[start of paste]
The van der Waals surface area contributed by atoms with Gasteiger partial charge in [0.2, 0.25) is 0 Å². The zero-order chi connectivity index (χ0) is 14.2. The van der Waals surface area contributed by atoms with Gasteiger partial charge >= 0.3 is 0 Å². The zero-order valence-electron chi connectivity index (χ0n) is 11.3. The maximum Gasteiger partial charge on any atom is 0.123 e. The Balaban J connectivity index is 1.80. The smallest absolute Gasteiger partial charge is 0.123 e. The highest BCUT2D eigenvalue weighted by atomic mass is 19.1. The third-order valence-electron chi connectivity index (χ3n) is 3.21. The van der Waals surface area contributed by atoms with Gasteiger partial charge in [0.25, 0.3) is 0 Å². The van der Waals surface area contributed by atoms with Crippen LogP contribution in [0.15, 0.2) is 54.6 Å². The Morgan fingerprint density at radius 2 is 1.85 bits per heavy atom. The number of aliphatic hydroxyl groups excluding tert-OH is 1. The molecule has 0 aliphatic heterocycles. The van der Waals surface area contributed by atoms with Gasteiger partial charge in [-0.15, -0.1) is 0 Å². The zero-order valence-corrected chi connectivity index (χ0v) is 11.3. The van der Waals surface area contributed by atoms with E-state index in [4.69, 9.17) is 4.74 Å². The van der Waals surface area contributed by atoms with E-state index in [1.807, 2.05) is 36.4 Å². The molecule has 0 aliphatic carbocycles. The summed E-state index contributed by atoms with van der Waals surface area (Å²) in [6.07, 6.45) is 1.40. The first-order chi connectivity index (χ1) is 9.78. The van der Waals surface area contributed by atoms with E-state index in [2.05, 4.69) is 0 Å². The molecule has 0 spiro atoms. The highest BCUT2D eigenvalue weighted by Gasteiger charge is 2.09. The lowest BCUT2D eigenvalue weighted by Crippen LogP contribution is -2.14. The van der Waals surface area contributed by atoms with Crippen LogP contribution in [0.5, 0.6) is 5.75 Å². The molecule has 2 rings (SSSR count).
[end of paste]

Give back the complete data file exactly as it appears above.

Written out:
The van der Waals surface area contributed by atoms with Gasteiger partial charge in [0.2, 0.25) is 0 Å². The zero-order chi connectivity index (χ0) is 14.2. The van der Waals surface area contributed by atoms with Gasteiger partial charge >= 0.3 is 0 Å². The zero-order valence-electron chi connectivity index (χ0n) is 11.3. The maximum Gasteiger partial charge on any atom is 0.123 e. The Balaban J connectivity index is 1.80. The smallest absolute Gasteiger partial charge is 0.123 e. The highest BCUT2D eigenvalue weighted by atomic mass is 19.1. The third-order valence-electron chi connectivity index (χ3n) is 3.21. The van der Waals surface area contributed by atoms with Gasteiger partial charge in [0.25, 0.3) is 0 Å². The van der Waals surface area contributed by atoms with Crippen LogP contribution in [0.15, 0.2) is 54.6 Å². The Morgan fingerprint density at radius 2 is 1.85 bits per heavy atom. The number of aliphatic hydroxyl groups excluding tert-OH is 1. The molecule has 0 aliphatic heterocycles. The van der Waals surface area contributed by atoms with Gasteiger partial charge in [-0.15, -0.1) is 0 Å². The zero-order valence-corrected chi connectivity index (χ0v) is 11.3. The van der Waals surface area contributed by atoms with E-state index in [4.69, 9.17) is 4.74 Å². The van der Waals surface area contributed by atoms with E-state index in [1.807, 2.05) is 36.4 Å². The molecule has 0 aliphatic carbocycles. The summed E-state index contributed by atoms with van der Waals surface area (Å²) in [6.07, 6.45) is 1.40. The first-order chi connectivity index (χ1) is 9.78. The van der Waals surface area contributed by atoms with E-state index in [2.05, 4.69) is 0 Å². The molecule has 0 spiro atoms. The highest BCUT2D eigenvalue weighted by Gasteiger charge is 2.09. The lowest BCUT2D eigenvalue weighted by Crippen LogP contribution is -2.14. The van der Waals surface area contributed by atoms with Crippen LogP contribution in [0.5, 0.6) is 5.75 Å². The molecule has 2 rings (SSSR count).